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Mani in Dublin

Selected Papers from the Seventh International Conference of the International Association of Manichaean Studies in the Chester Beatty Library, Dublin, 8–12 September 2009

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Edited by Siegfried G. Richter, Charles Horton and Klaus Ohlhafer

In 2009 the Seventh International Conference of Manichaean Studies was held at the Chester Beatty Library in Dublin. The 22 selected papers of this volume offer a deep insight into the faith of Manichaean communities ranging from the very beginning of the 3rd century up to the last traces of worship today. Among others the authors deal with sources from Augustin, John the Grammarian, Ephrem the Syrian and further sources written in Coptic, Sogdian, Middle Persian, Parthian and Chinese. Several studies about Manichaean art and iconography offer a visual impression, which gives a new opportunity for understanding the religion of Light.

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Christian H. Bull

impediment to the immortal essential human. Thereafter the sensible world would be presented as ephemeral and illusory, devoid of truth. The candidate to the Hermetic rebirth should become a stranger to the world, probably achieved through ascetic practices and spiritual exercises. A number of Hermetic

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Christian H. Bull

minutiae. 2 If Egyptian priests wanted to communicate with a Grecophone clientele, and several sources indicate that they did, they would have to do so in a Greek idiom, as also Iamblichus indicates ( Myst. 8.4). The tradition of Hermes is thus an invented tradition, all the while presenting itself as

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Christian H. Bull

the divination simply took place in a privat home, purified for the occasion. 1 As noted by Smith, all three options, hut, house, or temple, are possible readings of the text, and so we must decide what is the most likely reading. Since the diviner is presented as a high-priest, we can assume that

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Christian H. Bull

as an insignificant discovery of “une jarre d’Égypte.” 1 Due to the slow process of publication, it was only a generation later that the text led scholars such as J.-P. Mahé and later Garth Fowden to postulate a way of Hermes. Commentators soon noticed the similarities between the present treatise

Linguistic Manifestations in the Trimorphic Protennoia and the Thunder: Perfect Mind

Analysed against the Background of Platonic and Stoic Dialectics

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Tilde Bak Halvgaard

Both the Thunder: Perfect Mind (NHC VI,2) and the Trimorphic Protennoia (NHC XIII,1) present their readers with goddesses who descend in such auditive terms as sound, voice, and word. In Linguistic Manifestations in the Trimorphic Protennoia and the Thunder: Perfect Mind, Tilde Bak Halvgaard argues that these presentations reflect a philosophical discussion about the nature of words and names, utterances and language, as well as the relationship between language and reality, inspired especially by Platonic and Stoic dialectics.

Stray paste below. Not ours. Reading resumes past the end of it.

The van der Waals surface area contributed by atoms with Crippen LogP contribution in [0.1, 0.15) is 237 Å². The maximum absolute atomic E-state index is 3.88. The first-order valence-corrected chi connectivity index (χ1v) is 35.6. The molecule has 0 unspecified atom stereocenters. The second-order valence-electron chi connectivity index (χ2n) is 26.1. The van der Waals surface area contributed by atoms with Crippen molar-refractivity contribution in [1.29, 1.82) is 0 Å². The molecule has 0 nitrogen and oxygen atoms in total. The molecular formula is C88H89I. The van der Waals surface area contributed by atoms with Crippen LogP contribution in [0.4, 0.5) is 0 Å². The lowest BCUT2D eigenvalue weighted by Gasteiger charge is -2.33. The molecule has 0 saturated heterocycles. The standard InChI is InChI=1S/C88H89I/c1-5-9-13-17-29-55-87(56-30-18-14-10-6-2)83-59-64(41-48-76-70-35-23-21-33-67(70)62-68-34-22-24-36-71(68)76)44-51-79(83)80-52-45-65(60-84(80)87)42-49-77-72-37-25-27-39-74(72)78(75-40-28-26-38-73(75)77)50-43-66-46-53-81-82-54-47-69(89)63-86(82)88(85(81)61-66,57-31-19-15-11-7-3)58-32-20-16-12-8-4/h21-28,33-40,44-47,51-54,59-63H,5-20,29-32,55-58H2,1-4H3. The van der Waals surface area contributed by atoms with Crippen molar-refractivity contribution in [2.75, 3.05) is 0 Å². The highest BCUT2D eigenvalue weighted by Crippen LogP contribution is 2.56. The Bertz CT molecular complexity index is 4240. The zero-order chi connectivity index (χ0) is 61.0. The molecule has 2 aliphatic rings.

Her analysis of these linguistic manifestations against the background of ancient philosophy of language offers many new insights into the structure of the two texts and the paradoxical sayings of the Thunder: Perfect Mind.

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Christian H. Bull

have been presented in a narrative framework, explaining how the teachings were delivered to Hermes from a superhuman revealer such as Poimandres, Agathodaimon, or Kneph. 2 The teachings and myths in these early treatises, it has been argued, reflect the self-image, and advance the interests of

The Tradition of Hermes Trismegistus

The Egyptian Priestly Figure as a Teacher of Hellenized Wisdom

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Christian H. Bull

In The Tradition of Hermes Trismegistus, Christian H. Bull argues that the treatises attributed to Hermes Trismegistus reflect the spiritual exercises and ritual practices of loosely organized brotherhoods in Egypt. These small groups were directed by Egyptian priests educated in the traditional lore of the temples, but also conversant with Greek philosophy. Such priests, who were increasingly dispossessed with the gradual demise of the Egyptian temples, could find eager adherents among a Greek-speaking audience seeking for the wisdom of the Egyptian Hermes, who was widely considered to be an important source for the philosophies of Pythagoras and Plato. The volume contains a comprehensive analysis of the myths of Hermes Trismegistus, a reevaluation of the Way of Hermes, and a contextualization of this ritual tradition.

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Christian H. Bull

able to assume the mantle of father at the death of the previous master, and thus ensure the survival of the group. The ritual framework for a succession of fathers therefore seems to be present. Of course, in practice such a succession might be contested, and a group could gradually dissolve if the

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Christian H. Bull

and put the Hermetic teachings and rituals into practice. It will be the aim of the present contribution to throw light on this issue, through consecutively analyzing the Hermetic myths, the way of Hermes, and the religious context of the treatises. 1.1 The Status Quaestionis Since several scholars